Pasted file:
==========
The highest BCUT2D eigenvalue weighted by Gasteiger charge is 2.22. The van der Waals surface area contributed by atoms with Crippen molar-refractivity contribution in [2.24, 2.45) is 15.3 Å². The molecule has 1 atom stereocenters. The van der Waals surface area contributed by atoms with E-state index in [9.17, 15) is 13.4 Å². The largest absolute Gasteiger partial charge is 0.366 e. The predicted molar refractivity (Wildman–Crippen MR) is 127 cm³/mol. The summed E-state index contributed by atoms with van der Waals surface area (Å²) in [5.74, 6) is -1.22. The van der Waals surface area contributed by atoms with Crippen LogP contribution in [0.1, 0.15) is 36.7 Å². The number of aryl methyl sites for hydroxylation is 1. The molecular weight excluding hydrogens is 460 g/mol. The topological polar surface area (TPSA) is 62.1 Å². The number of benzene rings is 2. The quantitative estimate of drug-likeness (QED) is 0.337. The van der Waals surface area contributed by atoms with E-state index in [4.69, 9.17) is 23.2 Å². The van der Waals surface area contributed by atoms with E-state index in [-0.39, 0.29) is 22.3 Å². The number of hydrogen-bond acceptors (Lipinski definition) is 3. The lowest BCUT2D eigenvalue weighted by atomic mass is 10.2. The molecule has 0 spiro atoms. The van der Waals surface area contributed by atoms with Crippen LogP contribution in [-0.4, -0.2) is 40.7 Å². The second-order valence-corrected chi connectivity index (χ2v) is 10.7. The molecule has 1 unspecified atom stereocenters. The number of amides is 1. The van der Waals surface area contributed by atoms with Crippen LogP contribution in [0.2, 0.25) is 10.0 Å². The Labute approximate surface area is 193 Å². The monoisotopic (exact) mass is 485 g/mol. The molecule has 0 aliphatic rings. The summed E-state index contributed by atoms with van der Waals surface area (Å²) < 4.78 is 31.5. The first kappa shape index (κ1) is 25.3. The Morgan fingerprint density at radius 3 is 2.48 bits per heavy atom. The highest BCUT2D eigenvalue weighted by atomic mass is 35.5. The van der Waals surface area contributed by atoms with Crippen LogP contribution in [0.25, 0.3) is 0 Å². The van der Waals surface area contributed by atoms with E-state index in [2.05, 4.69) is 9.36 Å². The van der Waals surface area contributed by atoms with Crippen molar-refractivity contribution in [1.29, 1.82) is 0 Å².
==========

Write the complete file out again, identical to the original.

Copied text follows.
The highest BCUT2D eigenvalue weighted by Gasteiger charge is 2.22. The van der Waals surface area contributed by atoms with Crippen molar-refractivity contribution in [2.24, 2.45) is 15.3 Å². The molecule has 1 atom stereocenters. The van der Waals surface area contributed by atoms with E-state index in [9.17, 15) is 13.4 Å². The largest absolute Gasteiger partial charge is 0.366 e. The predicted molar refractivity (Wildman–Crippen MR) is 127 cm³/mol. The summed E-state index contributed by atoms with van der Waals surface area (Å²) in [5.74, 6) is -1.22. The van der Waals surface area contributed by atoms with Crippen LogP contribution in [0.1, 0.15) is 36.7 Å². The number of aryl methyl sites for hydroxylation is 1. The molecular weight excluding hydrogens is 460 g/mol. The topological polar surface area (TPSA) is 62.1 Å². The number of benzene rings is 2. The quantitative estimate of drug-likeness (QED) is 0.337. The van der Waals surface area contributed by atoms with E-state index in [4.69, 9.17) is 23.2 Å². The van der Waals surface area contributed by atoms with E-state index in [-0.39, 0.29) is 22.3 Å². The number of hydrogen-bond acceptors (Lipinski definition) is 3. The lowest BCUT2D eigenvalue weighted by atomic mass is 10.2. The molecule has 0 spiro atoms. The van der Waals surface area contributed by atoms with Crippen LogP contribution in [-0.4, -0.2) is 40.7 Å². The second-order valence-corrected chi connectivity index (χ2v) is 10.7. The molecule has 1 unspecified atom stereocenters. The number of amides is 1. The van der Waals surface area contributed by atoms with Crippen LogP contribution in [0.2, 0.25) is 10.0 Å². The Labute approximate surface area is 193 Å². The monoisotopic (exact) mass is 485 g/mol. The molecule has 0 aliphatic rings. The summed E-state index contributed by atoms with van der Waals surface area (Å²) < 4.78 is 31.5. The first kappa shape index (κ1) is 25.3. The Morgan fingerprint density at radius 3 is 2.48 bits per heavy atom. The highest BCUT2D eigenvalue weighted by atomic mass is 35.5. The van der Waals surface area contributed by atoms with Crippen LogP contribution in [0.25, 0.3) is 0 Å². The van der Waals surface area contributed by atoms with E-state index in [2.05, 4.69) is 9.36 Å². The van der Waals surface area contributed by atoms with Crippen molar-refractivity contribution in [1.29, 1.82) is 0 Å².